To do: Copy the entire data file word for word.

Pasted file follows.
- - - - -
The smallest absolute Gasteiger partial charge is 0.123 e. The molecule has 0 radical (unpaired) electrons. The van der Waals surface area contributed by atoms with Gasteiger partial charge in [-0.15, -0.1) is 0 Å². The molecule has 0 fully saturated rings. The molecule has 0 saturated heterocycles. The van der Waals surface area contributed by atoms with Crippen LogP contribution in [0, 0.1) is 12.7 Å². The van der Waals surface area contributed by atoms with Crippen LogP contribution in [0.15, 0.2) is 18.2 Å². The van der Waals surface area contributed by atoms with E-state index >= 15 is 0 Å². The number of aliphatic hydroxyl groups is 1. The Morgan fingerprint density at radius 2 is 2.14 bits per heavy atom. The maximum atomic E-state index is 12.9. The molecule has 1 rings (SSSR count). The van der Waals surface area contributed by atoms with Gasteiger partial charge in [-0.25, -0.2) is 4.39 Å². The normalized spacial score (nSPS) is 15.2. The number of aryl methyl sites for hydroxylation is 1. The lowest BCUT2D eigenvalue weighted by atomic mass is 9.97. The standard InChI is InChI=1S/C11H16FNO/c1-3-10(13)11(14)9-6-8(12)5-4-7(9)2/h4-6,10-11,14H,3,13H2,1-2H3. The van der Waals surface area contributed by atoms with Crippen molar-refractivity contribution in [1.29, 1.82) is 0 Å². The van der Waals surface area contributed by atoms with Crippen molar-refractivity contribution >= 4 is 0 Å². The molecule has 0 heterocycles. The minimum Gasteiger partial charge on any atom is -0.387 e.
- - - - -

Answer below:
The smallest absolute Gasteiger partial charge is 0.123 e. The molecule has 0 radical (unpaired) electrons. The van der Waals surface area contributed by atoms with Gasteiger partial charge in [-0.15, -0.1) is 0 Å². The molecule has 0 fully saturated rings. The molecule has 0 saturated heterocycles. The van der Waals surface area contributed by atoms with Crippen LogP contribution in [0, 0.1) is 12.7 Å². The van der Waals surface area contributed by atoms with Crippen LogP contribution in [0.15, 0.2) is 18.2 Å². The van der Waals surface area contributed by atoms with E-state index >= 15 is 0 Å². The number of aliphatic hydroxyl groups is 1. The Morgan fingerprint density at radius 2 is 2.14 bits per heavy atom. The maximum atomic E-state index is 12.9. The molecule has 1 rings (SSSR count). The van der Waals surface area contributed by atoms with Gasteiger partial charge in [-0.25, -0.2) is 4.39 Å². The normalized spacial score (nSPS) is 15.2. The number of aryl methyl sites for hydroxylation is 1. The lowest BCUT2D eigenvalue weighted by atomic mass is 9.97. The standard InChI is InChI=1S/C11H16FNO/c1-3-10(13)11(14)9-6-8(12)5-4-7(9)2/h4-6,10-11,14H,3,13H2,1-2H3. The van der Waals surface area contributed by atoms with Crippen molar-refractivity contribution in [1.29, 1.82) is 0 Å². The van der Waals surface area contributed by atoms with Crippen molar-refractivity contribution >= 4 is 0 Å². The molecule has 0 heterocycles. The minimum Gasteiger partial charge on any atom is -0.387 e.